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Economy in Brief

New Japanese Consumer Confidence Survey Shows Confidence Down in September, But Still Much Higher than Last Few Years
by Carol Stone October 14, 2004

The Economic and Social Research Institute of the Japanese Government Cabinet Office (ESRI) has reorganized its survey on consumer confidence. The new data began in April; some old data are still useful. In particular, the survey is now monthly instead of quarterly and combines the two former surveys of "two-person-plus households" and "single-person households", yielding data for a new grouping, "all households". The sampling for the old "two-person-plus" grouping is basically the same, but that for single-persons has been increased by some 300, about 25% larger than before.

"Consumer confidence" is now defined as the average of people's perceptions of four concepts: overall livelihood, income growth, employment and willingness to buy durable goods. Formerly, a price variable was also included, but now price expectations are measured quantitatively. The changes in the survey mean that for many items, only a few data points presently exist. Where comparability is maintained, ESRI has continued seasonal adjustment, but it applies only to the third month of each quarter, for which there are long series. New series will have to accumulate for several years before seasonal patterns will appear.

News services today gave the main emphasis to a decline in the confidence indexes for September. Indeed, they are down from July and August. The reading for 2+person households is 46.1 (not seasonally adjusted), compared with 49.2 in August and 48.7 in July. At the same time, the September data are far better than earlier periods. As recently as December 2003, we saw only 39.2 and an all-time low of 33.0 in December 2001. The last data having a magnitude similar to September's were in the first half of 1991, more than 13 years ago. The greatest spurs to recent strength have been the components covering the assessment of employment conditions and respondents' willingness to buy durable goods. In the past, the desire to buy durable goods has often run ahead of the total confidence measure, so this is not so remarkable. But only in the late 1980s and very early 1990s was the employment item higher than the total. Even the backtracking in September still left employment looking slightly firmer than confidence in general. To us, this relatively favorable employment performance would seem to extend a generally hopeful outlook among consumers, albeit less buoyant than during the summer.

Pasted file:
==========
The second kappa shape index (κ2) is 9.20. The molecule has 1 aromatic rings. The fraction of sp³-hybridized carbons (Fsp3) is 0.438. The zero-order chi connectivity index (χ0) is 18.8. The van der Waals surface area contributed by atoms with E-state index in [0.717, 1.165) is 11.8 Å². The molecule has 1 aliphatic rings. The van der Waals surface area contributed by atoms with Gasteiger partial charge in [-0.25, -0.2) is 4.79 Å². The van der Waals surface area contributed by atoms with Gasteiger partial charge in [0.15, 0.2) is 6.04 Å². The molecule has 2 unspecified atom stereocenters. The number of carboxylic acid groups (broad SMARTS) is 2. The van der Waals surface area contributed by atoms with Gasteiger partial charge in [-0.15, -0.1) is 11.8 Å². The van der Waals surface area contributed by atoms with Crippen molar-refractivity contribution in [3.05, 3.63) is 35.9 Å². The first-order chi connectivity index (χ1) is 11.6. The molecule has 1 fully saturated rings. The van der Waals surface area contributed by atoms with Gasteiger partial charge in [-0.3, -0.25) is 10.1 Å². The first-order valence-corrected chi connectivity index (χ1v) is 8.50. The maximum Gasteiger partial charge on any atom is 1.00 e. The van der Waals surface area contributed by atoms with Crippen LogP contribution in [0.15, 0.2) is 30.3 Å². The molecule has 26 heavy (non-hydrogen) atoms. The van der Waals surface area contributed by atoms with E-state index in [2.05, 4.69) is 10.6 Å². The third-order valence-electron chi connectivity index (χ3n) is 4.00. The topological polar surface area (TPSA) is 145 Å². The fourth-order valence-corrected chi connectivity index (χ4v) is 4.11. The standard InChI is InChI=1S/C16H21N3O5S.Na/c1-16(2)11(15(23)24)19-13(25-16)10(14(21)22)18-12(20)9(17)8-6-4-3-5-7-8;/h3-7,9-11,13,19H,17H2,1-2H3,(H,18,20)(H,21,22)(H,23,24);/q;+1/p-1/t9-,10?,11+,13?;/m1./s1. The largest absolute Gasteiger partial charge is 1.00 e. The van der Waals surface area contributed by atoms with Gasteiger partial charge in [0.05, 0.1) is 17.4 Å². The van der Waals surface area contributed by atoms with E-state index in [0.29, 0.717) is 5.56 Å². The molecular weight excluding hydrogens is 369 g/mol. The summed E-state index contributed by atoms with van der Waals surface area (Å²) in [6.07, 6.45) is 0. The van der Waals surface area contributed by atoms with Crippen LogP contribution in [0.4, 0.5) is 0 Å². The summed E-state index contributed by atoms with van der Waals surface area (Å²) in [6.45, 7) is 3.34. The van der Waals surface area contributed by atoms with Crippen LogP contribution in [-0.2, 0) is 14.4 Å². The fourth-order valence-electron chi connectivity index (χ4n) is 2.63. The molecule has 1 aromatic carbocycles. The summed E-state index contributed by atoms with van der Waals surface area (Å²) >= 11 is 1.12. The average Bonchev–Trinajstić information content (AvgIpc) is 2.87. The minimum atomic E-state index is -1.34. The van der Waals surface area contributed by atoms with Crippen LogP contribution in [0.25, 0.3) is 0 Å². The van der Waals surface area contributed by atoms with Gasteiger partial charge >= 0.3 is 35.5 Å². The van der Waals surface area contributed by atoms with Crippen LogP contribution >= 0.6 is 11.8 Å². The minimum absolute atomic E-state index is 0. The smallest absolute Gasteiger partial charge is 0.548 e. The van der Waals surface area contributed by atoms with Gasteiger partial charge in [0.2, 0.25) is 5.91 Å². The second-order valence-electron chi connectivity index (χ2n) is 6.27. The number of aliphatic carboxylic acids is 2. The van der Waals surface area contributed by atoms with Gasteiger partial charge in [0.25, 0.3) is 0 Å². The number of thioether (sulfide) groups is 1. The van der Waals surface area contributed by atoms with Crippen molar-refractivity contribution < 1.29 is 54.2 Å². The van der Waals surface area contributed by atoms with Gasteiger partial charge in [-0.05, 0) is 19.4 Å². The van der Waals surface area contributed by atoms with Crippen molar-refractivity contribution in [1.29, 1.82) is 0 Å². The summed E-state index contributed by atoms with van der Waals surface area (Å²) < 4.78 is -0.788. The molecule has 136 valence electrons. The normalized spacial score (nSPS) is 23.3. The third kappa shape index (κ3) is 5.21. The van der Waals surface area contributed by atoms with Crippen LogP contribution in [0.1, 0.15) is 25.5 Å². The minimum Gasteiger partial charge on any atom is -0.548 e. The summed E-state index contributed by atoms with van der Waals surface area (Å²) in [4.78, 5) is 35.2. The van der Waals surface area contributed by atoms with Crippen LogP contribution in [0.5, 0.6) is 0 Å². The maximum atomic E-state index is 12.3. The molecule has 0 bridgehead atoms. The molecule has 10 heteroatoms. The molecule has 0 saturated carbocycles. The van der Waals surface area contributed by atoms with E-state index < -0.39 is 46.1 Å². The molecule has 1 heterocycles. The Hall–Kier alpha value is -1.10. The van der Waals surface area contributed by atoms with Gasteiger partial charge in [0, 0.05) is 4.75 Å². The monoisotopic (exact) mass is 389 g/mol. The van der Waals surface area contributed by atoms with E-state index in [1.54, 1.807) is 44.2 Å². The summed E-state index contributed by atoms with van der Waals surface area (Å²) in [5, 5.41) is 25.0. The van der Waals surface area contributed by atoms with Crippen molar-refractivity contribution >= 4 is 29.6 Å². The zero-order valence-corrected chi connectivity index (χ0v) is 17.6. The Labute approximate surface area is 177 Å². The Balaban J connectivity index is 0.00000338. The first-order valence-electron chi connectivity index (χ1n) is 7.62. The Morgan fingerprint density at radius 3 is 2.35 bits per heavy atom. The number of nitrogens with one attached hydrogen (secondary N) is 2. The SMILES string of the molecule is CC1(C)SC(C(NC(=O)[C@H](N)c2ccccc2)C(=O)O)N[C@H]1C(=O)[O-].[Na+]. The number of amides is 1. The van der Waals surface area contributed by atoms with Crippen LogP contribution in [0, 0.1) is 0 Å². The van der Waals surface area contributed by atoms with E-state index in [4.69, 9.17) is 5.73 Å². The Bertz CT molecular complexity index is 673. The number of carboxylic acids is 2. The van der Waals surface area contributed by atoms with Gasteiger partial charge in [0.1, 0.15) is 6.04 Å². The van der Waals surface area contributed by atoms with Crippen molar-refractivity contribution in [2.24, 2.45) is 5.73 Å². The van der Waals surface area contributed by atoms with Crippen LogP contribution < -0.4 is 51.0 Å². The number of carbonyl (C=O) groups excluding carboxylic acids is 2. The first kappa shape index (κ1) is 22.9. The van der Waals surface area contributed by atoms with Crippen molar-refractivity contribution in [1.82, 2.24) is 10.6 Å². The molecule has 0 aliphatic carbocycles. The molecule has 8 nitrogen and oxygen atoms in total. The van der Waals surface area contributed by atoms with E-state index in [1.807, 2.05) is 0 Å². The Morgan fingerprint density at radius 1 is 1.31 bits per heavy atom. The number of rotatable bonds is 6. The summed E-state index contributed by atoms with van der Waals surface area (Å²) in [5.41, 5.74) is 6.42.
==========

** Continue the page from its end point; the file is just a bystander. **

Diffusion Indexes, Not Seasonally Adjusted Sept 2004 Aug 2004 July 2004 Sept 2003 2003 2002 2001
2+Person Households: Consumer Confidence Index 46.1 49.2 48.7 39.9 37.7 37.0 36.6
   Overall Livelihood 45.1 47.5 47.1 40.8 38.8 39.0 39.4
   Employment 46.9 50.7 50.2 35.8 31.5 27.7 25.3
Single-Person Households: Overall Livelihood 45.7 47.8 47.9 42.9 42.4 41.6 43.6
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